Hope Werch becomes assistant coach at Bradley University

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Photo by Collin Nawrocki

Graduate student outside hitter Hope Werch attempts a pass in Marquette’s 1-3 loss to Creighton Oct. 29.

The culture of Marquette volleyball program has been part of former outside hitter Hope Werch’s life for the past five seasons. Now after graduating in December, she will be swapping that blue and gold for red and white.

On March 24, the Bradley University women’s volleyball team announced on their Twitter page that Werch would be joining first-year head coach Alicia Williams’ staff.

“Thus far I am feeling quite comfortable,” Werch said. “Everyone here has been super helpful whenever I have any questions and I really like the other two coaches I work with (Williams and assistant coach Ladislav Lelkes) so that definitely helps the transition.”

Werch said she did not anticipate having the opportunity to be an assistant coach, as quick as she has after graduating from Marquette in December 2021.

“It is quite crazy, honestly,” Werch said. “I thought I’d probably be a volunteer at Marquette until May, until they’re (Marquette) done with school and then maybe I could be a (graduate) assistant in the fall. I’m very blessed that everything really has fallen into place.”

The Neenah, Wisconsin native racked up 1,229 kills and became the all-time service ace leader in program history with 192 service aces in her five-year career at Marquette.

The success that Werch had with the Golden Eagles is part of what Williams said she was looking for when putting her staff together.

“I was really looking for someone who had success at a high level with young fresh eyes,” Williams said. “When we got on a Zoom interview with her in front of our hiring committee here, we felt like she was really genuine, real and would be a really loyal assistant which is so important.

In the short amount of time that Werch has been with the program, Williams said she has already noticed the impact and type of person Werch is.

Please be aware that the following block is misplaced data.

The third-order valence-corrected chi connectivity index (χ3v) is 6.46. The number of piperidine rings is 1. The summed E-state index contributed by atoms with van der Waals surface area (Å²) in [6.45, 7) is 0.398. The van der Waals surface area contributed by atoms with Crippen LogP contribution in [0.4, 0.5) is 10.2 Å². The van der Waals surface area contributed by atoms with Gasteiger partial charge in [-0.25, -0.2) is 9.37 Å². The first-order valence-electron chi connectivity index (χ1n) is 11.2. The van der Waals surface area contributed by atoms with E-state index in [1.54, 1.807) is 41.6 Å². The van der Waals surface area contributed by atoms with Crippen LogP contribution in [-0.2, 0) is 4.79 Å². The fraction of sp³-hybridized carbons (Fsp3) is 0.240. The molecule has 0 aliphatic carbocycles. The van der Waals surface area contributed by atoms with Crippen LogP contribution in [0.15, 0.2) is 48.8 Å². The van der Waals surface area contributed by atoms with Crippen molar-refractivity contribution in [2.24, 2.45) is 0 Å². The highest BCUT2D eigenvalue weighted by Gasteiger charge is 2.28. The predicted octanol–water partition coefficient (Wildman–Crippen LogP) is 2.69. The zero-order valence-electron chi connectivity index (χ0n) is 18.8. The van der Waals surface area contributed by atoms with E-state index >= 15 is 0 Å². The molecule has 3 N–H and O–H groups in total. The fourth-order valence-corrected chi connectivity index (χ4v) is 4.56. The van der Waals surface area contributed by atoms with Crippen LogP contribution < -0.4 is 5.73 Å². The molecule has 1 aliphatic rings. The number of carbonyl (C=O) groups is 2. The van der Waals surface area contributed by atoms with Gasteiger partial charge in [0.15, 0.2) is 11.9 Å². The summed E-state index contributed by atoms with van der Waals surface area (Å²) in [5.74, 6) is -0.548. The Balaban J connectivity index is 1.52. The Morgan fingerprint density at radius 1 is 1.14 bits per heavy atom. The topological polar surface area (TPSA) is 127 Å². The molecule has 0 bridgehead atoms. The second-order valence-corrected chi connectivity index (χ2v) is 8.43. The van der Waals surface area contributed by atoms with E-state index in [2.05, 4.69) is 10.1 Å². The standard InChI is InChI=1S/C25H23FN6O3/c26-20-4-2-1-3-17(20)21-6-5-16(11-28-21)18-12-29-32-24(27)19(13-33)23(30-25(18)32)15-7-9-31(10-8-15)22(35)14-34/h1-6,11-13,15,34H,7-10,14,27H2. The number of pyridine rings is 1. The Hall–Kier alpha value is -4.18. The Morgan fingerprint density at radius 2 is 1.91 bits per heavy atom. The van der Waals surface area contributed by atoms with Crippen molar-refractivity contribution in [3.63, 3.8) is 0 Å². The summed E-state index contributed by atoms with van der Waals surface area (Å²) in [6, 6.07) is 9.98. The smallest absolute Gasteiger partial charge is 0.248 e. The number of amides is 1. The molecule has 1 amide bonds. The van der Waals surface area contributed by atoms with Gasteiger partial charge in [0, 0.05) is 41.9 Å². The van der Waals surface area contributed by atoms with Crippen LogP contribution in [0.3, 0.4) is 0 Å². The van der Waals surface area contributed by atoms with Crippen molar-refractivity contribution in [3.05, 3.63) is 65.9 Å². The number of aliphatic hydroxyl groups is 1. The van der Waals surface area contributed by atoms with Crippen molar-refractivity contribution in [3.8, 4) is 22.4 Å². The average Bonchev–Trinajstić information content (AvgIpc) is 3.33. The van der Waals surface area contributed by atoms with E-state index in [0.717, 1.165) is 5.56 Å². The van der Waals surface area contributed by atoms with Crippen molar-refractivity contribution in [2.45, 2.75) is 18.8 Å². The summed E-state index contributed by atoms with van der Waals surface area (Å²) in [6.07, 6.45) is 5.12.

In the practice on March 31, according to Williams, Werch came up with the idea that all the players on the team have to learn a phrase in Turkish from junior outside hitter Doga Topcicek.

“It’s just fun and different and had nothing to do with volleyball and it really brings the camaraderie together as a group of people.” Williams said.

Even with how new Werch is to the behind-the-scenes work of being a coach, Williams said that herself and Lelkes are willing to help in those areas because of what Werch brings to the table.

“We felt like we were willing to help her in those ways because on the back end we were getting a really good coach and personality,” Williams said. “It’s worth training her in those categories because she can do some things that you just can’t train in terms of the personality and the relationships (she has).”

Marquette head coach Ryan Theis said that he has seen those leadership aspects in Werch from the moment he recruited her during senior year of high school when she was a team captain to when she first joined the Golden Eagles.

“When you go somewhere as a freshmen it typically isn’t your job to be in charge, some kids have that personality and they jump right in and are a leader from day one,” Theis said. “Some kids feel their way out and Hope was always a quiet leader until the end when she started being more vocal,” Theis said.

Theis also said it has been “truly special” to see Werch grow since he first recruited Werch eight years ago.

“She was the first scholarship I ever offered at Marquette,” Theis said. “I got here and I watched her practice within the first week or so that I was on the job and I knew I wanted her to come (to Marquette). It’s been really great to watch her grow up and I can’t wait to see her in the industry and sooner or later I’m sure she’ll get into the world of starting her own family and I’ll get to watch that too.”

Even though Werch has swapped out her blue and gold jersey for a red and white jacket, she said that Marquette will always be part of her.

“Marquette is always going to be with me,” Werch said. “You can’t take the Marquette out of me, I will always bleed blue and gold. It’s just an exciting time and I have learned so much from my time there (Marquette) that I find myself thinking of things Ryan (Theis) would say in a certain situation, I find myself saying the same things.”

This story was written by Jackson Gross, He can be reached by Jackson.gross@marquette.edu or on Twitter @JacksonGrossMU.